Creativity is the most important element in marketing (after results of course). Smart people developing creative ways to connect with people in a more engaging way. The most exciting change in the past decade has been the multiplication in the number of touchpoints with companies. This is an exciting opportunity to not only be more creative but also understand what’s working in a measured way.
But yet, here we are and there’s still a lot of progress to make. During a time where we celebrate creativity and reward story tellers with trophies, the marketing profession feels less relevant. The challenge has been to keep up with the new reality of constantly connected customers.
One of the biggest mistakes that still occurs is the confounding between advertising and marketing. I used to make this mistake myself and obsess over the ad side of marketing. Advertising obtains a large investment of the overall marketing budget and focuses on one tiny piece of the customer journey. Instead, the marketing practice should look at the big picture. These are the types of tactical questions I like asking myself:
- Am I sending the right emails to customers?
- Would I follow my own brand on social media?
- How am I talking to my top customers?
- Does my site experience answer to all the different issues customers have?
These are all exciting areas where creativity can be infused in very interesting ways. Being creative in your email probably won’t win you an innovation award, but more long-term value will be created.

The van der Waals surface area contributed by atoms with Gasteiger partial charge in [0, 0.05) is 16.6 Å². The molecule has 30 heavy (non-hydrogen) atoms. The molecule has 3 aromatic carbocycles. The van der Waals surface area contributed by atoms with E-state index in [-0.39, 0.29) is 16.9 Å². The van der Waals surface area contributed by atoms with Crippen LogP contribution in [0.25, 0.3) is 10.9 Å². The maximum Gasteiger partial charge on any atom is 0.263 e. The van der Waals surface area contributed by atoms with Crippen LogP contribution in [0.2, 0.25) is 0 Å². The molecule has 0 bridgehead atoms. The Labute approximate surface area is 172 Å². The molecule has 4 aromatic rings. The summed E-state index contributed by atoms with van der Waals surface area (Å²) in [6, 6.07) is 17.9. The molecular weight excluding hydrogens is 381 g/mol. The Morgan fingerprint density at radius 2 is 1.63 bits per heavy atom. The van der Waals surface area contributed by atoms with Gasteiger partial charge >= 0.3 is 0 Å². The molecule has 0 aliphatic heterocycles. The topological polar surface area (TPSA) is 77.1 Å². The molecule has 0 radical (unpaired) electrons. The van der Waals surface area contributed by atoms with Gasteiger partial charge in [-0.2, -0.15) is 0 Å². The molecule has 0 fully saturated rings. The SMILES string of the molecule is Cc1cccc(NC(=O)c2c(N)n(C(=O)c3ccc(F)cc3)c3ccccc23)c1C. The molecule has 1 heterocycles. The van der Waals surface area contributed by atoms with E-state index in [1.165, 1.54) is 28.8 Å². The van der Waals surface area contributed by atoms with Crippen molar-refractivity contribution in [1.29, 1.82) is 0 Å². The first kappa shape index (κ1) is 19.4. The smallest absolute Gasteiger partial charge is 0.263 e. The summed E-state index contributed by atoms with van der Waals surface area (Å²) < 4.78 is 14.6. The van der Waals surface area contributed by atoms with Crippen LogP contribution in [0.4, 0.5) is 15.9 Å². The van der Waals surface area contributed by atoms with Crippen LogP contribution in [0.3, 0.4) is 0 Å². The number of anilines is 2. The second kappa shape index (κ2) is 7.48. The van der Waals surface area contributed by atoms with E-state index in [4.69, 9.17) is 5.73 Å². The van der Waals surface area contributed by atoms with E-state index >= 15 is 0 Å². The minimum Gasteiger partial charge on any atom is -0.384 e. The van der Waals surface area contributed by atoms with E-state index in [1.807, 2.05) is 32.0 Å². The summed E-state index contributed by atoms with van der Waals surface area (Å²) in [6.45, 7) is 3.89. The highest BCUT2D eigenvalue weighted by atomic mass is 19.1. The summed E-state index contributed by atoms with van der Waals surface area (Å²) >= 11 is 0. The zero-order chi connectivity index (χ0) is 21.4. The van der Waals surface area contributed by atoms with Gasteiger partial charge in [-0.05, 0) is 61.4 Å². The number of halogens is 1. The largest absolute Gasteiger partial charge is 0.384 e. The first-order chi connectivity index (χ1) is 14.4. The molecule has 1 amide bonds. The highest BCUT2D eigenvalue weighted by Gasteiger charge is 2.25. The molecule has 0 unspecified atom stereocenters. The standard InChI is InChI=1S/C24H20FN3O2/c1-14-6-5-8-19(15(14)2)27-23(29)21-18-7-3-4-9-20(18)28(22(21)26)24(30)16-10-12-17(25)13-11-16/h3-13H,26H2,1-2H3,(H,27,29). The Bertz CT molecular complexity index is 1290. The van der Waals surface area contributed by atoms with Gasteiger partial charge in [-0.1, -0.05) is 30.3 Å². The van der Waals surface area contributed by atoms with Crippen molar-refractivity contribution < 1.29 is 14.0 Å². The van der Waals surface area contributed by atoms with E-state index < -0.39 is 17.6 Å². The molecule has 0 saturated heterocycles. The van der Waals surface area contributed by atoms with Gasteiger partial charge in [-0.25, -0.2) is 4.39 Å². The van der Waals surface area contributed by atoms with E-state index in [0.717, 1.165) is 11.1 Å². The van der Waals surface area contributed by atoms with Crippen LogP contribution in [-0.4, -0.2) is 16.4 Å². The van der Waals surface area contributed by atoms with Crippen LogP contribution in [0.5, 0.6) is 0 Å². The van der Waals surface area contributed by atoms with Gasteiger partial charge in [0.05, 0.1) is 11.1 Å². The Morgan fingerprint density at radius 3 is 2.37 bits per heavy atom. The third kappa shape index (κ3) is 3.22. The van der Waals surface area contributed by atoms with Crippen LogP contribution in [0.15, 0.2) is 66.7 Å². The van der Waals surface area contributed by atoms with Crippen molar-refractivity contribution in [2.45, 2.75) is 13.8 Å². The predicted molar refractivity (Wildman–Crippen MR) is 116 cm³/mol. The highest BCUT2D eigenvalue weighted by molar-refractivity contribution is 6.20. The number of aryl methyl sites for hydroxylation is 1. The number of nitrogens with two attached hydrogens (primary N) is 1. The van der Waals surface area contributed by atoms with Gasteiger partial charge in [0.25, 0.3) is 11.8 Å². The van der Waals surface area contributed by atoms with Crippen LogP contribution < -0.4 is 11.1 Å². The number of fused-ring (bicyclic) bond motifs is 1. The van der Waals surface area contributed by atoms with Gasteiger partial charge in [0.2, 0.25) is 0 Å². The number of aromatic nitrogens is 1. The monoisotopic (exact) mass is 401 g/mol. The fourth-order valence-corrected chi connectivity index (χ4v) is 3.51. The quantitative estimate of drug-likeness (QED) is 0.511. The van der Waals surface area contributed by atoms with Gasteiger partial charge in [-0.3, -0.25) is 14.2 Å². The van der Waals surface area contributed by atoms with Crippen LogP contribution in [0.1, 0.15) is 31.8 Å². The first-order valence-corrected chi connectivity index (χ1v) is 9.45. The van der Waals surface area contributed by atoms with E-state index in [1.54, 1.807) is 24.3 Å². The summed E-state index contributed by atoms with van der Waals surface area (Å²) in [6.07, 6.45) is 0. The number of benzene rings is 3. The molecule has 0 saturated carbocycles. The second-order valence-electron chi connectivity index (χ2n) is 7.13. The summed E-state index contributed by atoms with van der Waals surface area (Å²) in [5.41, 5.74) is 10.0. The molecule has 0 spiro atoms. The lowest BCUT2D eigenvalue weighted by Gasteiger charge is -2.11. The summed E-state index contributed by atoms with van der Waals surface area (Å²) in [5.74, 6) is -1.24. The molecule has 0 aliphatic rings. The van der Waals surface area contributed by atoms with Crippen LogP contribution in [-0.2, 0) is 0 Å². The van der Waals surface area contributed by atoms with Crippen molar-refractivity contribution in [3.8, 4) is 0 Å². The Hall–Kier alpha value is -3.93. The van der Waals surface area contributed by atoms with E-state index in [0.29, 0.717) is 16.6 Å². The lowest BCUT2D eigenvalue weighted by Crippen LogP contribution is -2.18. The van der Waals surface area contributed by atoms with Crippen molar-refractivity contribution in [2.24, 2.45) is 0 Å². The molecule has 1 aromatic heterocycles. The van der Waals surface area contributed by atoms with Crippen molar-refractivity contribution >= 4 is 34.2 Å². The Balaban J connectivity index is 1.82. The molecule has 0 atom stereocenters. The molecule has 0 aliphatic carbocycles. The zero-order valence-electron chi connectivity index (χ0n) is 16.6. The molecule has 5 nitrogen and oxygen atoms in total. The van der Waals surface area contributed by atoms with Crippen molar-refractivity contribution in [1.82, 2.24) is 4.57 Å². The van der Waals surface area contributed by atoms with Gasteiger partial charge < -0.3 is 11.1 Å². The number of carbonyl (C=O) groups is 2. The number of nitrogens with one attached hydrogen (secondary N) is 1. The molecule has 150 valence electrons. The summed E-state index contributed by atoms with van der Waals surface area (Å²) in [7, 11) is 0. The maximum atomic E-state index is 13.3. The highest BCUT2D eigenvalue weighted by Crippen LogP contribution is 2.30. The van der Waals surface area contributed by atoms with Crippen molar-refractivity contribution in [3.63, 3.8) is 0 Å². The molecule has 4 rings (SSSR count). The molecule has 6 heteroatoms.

Traditional forms of media are eroding
Younger generations are spending less time watching TV. The chart below show how dramatic this change is among younger demographics
Source: MediaRedef, June 2016
While TV ad budgets have actually increased this year, the war for attention is over. The phone has won.
Snapchat is the social media network du jour and with good reason; they are winning over an entire generation. The step change for marketers is that they way you engage with people on a mobile platform is fundamentally different. The same goes for email, customer service and shopping; advertising definitely adds value but in a much more utilitarian fashion than before.
Marketing as a cost center is over
Brands and agencies that spend any money without clear understanding of impact are setting themselves up for failure. For nimble tech companies, marketing is now seen as a sales channel and revenue generating before everything else. In traditional organizations however, marketing is a cost-center on the balance sheet.
Even branding initiatives are more accountable to business objectives yet only 31% of CMOs in North America have marketing analytics in place to measure those efforts. With more robust analytics, I expect budgets to significantly grow as the marketing function is able to prove its incremental impact on sales.
The reward system for agencies needs to evolve
Every market in the developed world has its own reward system and the Canadian market is no different. One of the major signals today is the number of awards an agency has won. This metric in my view is no longer a leading indicator of agency proficiency. Currently, most agencies’ compensation are tied to ad spend & growth of ad budgets. By tying agency compensation more closely to a customer’s performance, it will generate a more robust ecosystem.
Geeks are the new creatives
User experience experts, CRM gurus, business intelligence analysts and performance marketing pros are the ones that are slowly taking over. The center of decision making is moving towards those that use technology effectively to add value to customers.
We are witnessing the intersection of two fields / marketing and technology. Only those that use data and technology to master creativity will survive.